Judge throws out Ariz. Gov's immigration lawsuit

In this July 28, 2010 photo, a US border patrol vehicle drives along the U.S.-Mexico border fence near Yuma, Ariz., as seen from the outskirts of San Luis Rio Colorado, Mexico. Arizona launched a website Wednesday, July 20, 2011, to accept donations to pay for fencing along the Mexico border, and a supporter says the $3.8 million people donated to defend the state's 2010 immigration enforcement law could be just a taste of what to expect. AP Photo/Guillermo Arias

PHOENIX - A federal judge Friday dismissed Arizona Gov. Jan Brewer's lawsuit that accuses the Obama administration of failing to enforce immigration laws or maintain control of her state's border with Mexico.

The dismissal by U.S. District Judge Susan Bolton comes in a counter-lawsuit filed by Brewer as part of the Justice Department's challenge to Arizona's controversial immigration enforcement law.

The Republican governor was seeking a court order that would require the federal government to take extra steps, such as more border fencing, to protect Arizona until the border is controlled.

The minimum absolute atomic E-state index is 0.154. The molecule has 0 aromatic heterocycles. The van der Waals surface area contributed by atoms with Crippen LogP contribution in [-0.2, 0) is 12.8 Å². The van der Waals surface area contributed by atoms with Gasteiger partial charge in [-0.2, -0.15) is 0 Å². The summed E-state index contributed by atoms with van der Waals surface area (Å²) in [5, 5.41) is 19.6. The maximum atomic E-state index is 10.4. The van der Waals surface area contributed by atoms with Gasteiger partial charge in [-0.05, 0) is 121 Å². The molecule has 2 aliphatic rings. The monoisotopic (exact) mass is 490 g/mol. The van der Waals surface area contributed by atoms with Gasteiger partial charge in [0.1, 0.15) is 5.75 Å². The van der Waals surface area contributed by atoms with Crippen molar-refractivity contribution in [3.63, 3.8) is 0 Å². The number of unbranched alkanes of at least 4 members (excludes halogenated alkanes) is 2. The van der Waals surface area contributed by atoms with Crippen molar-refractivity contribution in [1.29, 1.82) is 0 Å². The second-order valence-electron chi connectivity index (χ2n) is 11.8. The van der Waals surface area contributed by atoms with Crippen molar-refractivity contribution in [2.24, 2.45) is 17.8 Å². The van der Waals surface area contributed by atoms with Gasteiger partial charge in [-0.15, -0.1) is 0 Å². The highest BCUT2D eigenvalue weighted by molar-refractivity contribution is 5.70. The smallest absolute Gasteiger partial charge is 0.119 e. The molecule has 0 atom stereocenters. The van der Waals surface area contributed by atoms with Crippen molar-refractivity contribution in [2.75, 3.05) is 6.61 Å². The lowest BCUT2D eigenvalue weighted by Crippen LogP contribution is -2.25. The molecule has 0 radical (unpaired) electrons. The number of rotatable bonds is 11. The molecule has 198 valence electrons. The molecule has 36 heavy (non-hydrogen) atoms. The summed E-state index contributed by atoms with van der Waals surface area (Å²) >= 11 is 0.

Her attorneys argued that her lawsuit was necessary to help bring relief to Arizona from the burdens of being a busy illegal entry point into the country.

The governor's lawsuit didn't seek a lump-sum award, but rather asked for policy changes in the way the federal government reimburses states for the costs of jailing illegal immigrants who are convicted of state crimes. Such changes would have given the state more money.

Justice Department lawyers, who asked the judge to throw out the lawsuit, argued that federal court isn't the right place to consider the political questions raised by Brewer.

They also contended that several claims by the governor should be thrown out because a court rejected similar legal claims in a 1994 case brought by Arizona, and an appeals court decision prohibits Brewer from moving forward with her case.

The Justice Department sued the state of Arizona last year in a bid to invalidate Arizona's immigration enforcement law. Bolton put key parts of the law on hold, such as a provision requiring police, while enforcing other laws, to question a person's immigration status if officers had "reasonable suspicion" the person was in the country illegally.

Brewer has asked the U.S. Supreme Court to hear her appeal of Bolton's ruling.

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